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J. Harry Caufield

Today's paper is: Rao and Black - Structure and assembly of bacteriophage T4 head (2010) Virology Journal.

The T4 head structure. Looks kinda like a pineapple.
This is a review of the essential observations of the phage T4 head structure. Next to the famous lambda phage, T4 and its fellow T-even phages may be some of the most closely-studied viruses. T4 has that classic phage structure: an icosohedral head, a contractile tail, and a baseplate at the end of the tail, plus six spindly fibers on the baseplate. Cryo-EM has helped to define the structures of the primary T4 head proteins (gp23 and gp24) down to about 0.3 nm or 3 angstrom, which is a resolution that's hard to improve on. The gp23 protein demonstrates the classical HK97 fold and relies upon the E. coli chaperone GroEL and a phage-encoded cochaperone gp31 to reach its final form.

The paper digresses a bit to discuss phage display. I wasn't aware of how this technique was being used in recent years, but antigens fused to T4 capsids have been shown to be effective vaccines against foot and mouth disease virus, anthrax toxin and potentially even tumor metastasis. The authors aren't clear about how phage help with vaccine delivery. I suspect that they may have improved long-term storage capabilities when compared to antigen alone but the overall number of fusion proteins is limited by copy number per phage capsid; it can't really exceed the 870 copies of Soc already bound to the capsid and may also be limited by steric hindrance. Displaying antigens on phage rather than on their own may increase the immune response but I'm curious if it makes sense to use phage instead of a chemical adjuvant. The folks who did the anti-tumor study cite some references claiming as much and also claim that phage have the benefit of causing few side effects. I'd still call potential disruption of enteric bacteria a notable side effect.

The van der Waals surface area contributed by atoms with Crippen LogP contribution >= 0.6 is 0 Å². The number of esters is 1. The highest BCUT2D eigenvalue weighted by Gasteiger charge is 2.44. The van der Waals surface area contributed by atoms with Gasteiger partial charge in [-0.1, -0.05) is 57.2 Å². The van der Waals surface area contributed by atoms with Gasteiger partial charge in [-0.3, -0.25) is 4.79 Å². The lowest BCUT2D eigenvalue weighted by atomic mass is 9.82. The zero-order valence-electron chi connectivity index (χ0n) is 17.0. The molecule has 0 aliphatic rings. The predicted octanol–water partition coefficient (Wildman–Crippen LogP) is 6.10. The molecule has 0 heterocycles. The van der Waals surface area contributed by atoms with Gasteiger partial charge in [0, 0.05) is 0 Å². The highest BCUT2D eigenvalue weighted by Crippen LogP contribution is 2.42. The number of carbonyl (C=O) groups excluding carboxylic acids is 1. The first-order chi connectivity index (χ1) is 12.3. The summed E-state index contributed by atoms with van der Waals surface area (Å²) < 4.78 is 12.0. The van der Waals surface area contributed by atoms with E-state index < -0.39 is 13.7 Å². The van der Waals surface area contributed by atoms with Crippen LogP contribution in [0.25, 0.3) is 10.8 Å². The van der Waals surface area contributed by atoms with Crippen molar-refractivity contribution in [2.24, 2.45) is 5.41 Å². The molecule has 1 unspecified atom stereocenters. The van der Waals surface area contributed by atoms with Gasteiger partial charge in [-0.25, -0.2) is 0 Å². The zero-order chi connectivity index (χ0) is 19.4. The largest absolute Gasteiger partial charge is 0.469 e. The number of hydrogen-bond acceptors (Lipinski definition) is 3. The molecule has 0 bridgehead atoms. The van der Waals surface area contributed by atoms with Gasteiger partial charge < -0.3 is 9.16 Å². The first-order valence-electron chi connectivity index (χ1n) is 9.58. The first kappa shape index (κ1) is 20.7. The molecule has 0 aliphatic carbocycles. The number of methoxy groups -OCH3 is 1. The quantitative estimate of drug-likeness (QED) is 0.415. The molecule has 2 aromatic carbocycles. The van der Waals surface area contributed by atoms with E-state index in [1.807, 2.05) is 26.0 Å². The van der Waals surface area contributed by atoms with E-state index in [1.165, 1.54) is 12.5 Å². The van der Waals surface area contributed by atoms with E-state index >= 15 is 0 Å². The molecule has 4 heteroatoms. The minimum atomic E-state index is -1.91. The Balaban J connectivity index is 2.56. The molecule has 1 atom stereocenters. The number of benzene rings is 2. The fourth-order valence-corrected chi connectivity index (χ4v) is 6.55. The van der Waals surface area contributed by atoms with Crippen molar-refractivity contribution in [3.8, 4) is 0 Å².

Other interesting notes about the T4 capsid:
  • The T4 packaging motor packages DNA at about 2 kb/s. It's an ATP-dependent process - no silly physics tricks here, though it's incredibly efficient (the authors state that this motor is "...approximately twice as powerful as a typical automobile engine", whatever they mean by 'typical'). The T4 genome is 171 kb so the motor gets the whole thing and then some packaged in less than 5 minutes. The authors must have summarized some numbers as a constant rate of 2000 kb/s should get it all packaged in less than 2 minutes, so the rest of the time may proceed more slowly or may be subject to something like strand slippage.
  • The structure of the T4 portal complex is conserved across many phages and in HSV, which is really just an overgrown phage anyway. Studies really don't agree about how it works and I'm not inclined to bet on any one model at the moment.